Now that Kartel is bleaching his skin and admits that he is bleaching, more young people are quite likely to believe that bleaching is OK because it’s approved by their favourite DJ. So we see the power of the music and the power of those behind the music. Kartel seh cake soap and all the young people talk about cake soap and more likely now to use cake soap. They want to be in style because as a young person the worse thing is to be the odd one out. They want to fit in with their friends so they do what their friends do. It’s called peer pressure.

Power of Music
Music is a very powerful force. It touches our very soul. And to Jamaicans music is even more important than to some people from other parts of the world, because music is a big part of our everyday life coming from as far back as the days of slavery when we used the drums to communicate and jump Johnkunnu to make fun of the slave owners.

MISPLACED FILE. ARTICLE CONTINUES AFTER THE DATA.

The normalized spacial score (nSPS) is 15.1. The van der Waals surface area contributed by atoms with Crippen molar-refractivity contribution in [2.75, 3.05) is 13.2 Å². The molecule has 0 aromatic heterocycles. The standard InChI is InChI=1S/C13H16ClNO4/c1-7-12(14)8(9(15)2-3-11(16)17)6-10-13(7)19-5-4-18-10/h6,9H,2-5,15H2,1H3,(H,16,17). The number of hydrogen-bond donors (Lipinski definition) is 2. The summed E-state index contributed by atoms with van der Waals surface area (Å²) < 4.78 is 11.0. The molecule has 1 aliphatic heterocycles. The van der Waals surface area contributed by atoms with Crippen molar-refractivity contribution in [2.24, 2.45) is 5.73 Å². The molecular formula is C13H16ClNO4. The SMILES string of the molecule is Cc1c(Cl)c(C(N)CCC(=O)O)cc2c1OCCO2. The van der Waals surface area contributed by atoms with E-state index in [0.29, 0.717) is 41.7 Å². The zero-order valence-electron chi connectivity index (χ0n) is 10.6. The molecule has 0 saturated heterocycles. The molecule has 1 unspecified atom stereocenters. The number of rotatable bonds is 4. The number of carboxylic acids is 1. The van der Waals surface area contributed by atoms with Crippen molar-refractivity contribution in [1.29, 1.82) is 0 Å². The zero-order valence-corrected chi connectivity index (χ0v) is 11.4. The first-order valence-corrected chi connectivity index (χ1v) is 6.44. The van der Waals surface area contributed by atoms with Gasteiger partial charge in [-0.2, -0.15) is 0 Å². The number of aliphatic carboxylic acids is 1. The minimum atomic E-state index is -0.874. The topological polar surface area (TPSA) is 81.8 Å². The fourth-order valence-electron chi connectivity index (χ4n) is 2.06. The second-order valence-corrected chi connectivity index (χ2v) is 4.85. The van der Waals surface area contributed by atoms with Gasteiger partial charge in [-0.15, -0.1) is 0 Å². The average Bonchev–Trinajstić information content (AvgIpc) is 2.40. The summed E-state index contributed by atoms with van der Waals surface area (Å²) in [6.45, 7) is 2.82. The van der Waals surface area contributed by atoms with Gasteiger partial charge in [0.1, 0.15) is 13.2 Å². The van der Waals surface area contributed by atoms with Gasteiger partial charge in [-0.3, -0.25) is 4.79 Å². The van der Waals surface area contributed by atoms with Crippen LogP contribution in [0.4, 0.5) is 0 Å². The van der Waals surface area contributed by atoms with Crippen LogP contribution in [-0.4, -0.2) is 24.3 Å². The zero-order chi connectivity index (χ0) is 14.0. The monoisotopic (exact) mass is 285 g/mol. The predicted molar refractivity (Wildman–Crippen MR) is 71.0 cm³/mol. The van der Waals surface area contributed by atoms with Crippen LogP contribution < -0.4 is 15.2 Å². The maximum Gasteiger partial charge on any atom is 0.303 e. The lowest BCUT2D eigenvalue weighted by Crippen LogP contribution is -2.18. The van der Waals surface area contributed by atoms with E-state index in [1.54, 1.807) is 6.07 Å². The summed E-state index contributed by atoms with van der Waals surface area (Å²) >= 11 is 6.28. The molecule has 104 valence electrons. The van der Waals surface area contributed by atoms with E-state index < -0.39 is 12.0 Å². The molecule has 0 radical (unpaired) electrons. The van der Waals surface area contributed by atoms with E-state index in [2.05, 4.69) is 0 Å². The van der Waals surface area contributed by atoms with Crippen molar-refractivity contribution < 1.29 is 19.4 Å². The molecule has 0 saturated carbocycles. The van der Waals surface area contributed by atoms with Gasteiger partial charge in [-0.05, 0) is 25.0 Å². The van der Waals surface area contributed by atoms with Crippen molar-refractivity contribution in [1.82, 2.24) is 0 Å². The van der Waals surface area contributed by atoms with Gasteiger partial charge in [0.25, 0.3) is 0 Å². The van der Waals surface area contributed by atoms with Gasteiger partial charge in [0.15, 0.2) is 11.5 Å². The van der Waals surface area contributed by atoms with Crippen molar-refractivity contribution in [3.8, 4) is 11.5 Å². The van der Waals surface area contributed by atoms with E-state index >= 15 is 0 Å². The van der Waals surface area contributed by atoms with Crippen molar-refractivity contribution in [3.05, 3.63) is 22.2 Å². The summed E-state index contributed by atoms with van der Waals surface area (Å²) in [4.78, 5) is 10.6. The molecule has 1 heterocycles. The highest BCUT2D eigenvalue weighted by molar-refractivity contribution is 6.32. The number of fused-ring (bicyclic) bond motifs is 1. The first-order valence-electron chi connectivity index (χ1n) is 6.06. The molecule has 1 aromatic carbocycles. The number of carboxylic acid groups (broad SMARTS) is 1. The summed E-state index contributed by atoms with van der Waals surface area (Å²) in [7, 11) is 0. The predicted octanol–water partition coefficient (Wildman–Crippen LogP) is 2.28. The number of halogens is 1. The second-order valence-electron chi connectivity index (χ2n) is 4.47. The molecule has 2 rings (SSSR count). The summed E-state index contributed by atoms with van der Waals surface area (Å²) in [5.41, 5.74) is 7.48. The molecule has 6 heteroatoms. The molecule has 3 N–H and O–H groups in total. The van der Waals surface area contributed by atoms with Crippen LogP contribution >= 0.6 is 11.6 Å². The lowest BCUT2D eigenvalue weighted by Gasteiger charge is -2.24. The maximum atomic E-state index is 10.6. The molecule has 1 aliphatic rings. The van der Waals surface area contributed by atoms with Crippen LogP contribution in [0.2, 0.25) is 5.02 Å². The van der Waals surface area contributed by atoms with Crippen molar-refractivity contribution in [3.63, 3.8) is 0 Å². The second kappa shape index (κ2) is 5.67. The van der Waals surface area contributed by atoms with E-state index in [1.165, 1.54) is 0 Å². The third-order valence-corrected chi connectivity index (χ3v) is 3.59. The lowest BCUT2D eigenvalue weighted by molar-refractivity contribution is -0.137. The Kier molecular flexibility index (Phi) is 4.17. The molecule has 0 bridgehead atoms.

Music is a big part of how we get our name as a country. Bob Marley set it for us but there are many others. Jimmy Cliff, Peter Tosh, Bunny Wailer, Gregory Isaacs, Marcia Griffiths, Rita Marley & Judy Mowattt and the younger ones like Lady Saw, Shaggy and Buju and the even younger ones like Tarrus Riley and Tiffa, Queen Ifreka and others.

But whatever we may say about the power and influence of music, it does not overshadow the power and influence of parents and of family. In my book, Music, Media & Adolescent Sexuality in Jamaica, I talk about the ways in which parents can help their children to interpret and to understand some of the things they see and hear in the music and on TV. So for all the parents listening today, I want you to get a copy of this book and to read it and to use it to help you to guide your children in the types of music they listen to.

Thank you